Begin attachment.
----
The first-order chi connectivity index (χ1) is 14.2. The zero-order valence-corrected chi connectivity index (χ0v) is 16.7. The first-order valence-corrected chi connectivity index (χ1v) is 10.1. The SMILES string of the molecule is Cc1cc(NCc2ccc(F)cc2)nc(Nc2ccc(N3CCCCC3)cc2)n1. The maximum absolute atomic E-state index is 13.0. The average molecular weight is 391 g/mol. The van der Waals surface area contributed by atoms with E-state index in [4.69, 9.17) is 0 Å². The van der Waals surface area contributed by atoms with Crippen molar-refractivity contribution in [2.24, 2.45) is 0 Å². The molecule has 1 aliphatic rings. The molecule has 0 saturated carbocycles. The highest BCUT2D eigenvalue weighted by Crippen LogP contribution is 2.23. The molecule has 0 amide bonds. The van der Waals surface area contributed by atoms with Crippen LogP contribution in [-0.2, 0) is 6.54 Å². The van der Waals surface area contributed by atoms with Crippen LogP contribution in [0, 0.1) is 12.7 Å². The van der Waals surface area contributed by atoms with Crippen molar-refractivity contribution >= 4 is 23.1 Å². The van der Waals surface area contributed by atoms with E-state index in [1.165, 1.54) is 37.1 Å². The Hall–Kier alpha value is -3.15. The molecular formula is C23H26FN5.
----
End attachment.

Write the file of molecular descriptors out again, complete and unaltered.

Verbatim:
The first-order chi connectivity index (χ1) is 14.2. The zero-order valence-corrected chi connectivity index (χ0v) is 16.7. The first-order valence-corrected chi connectivity index (χ1v) is 10.1. The SMILES string of the molecule is Cc1cc(NCc2ccc(F)cc2)nc(Nc2ccc(N3CCCCC3)cc2)n1. The maximum absolute atomic E-state index is 13.0. The average molecular weight is 391 g/mol. The van der Waals surface area contributed by atoms with E-state index in [4.69, 9.17) is 0 Å². The van der Waals surface area contributed by atoms with Crippen molar-refractivity contribution in [2.24, 2.45) is 0 Å². The molecule has 1 aliphatic rings. The molecule has 0 saturated carbocycles. The highest BCUT2D eigenvalue weighted by Crippen LogP contribution is 2.23. The molecule has 0 amide bonds. The van der Waals surface area contributed by atoms with Crippen LogP contribution in [-0.2, 0) is 6.54 Å². The van der Waals surface area contributed by atoms with Crippen LogP contribution in [0, 0.1) is 12.7 Å². The van der Waals surface area contributed by atoms with Crippen molar-refractivity contribution >= 4 is 23.1 Å². The van der Waals surface area contributed by atoms with E-state index in [1.165, 1.54) is 37.1 Å². The Hall–Kier alpha value is -3.15. The molecular formula is C23H26FN5.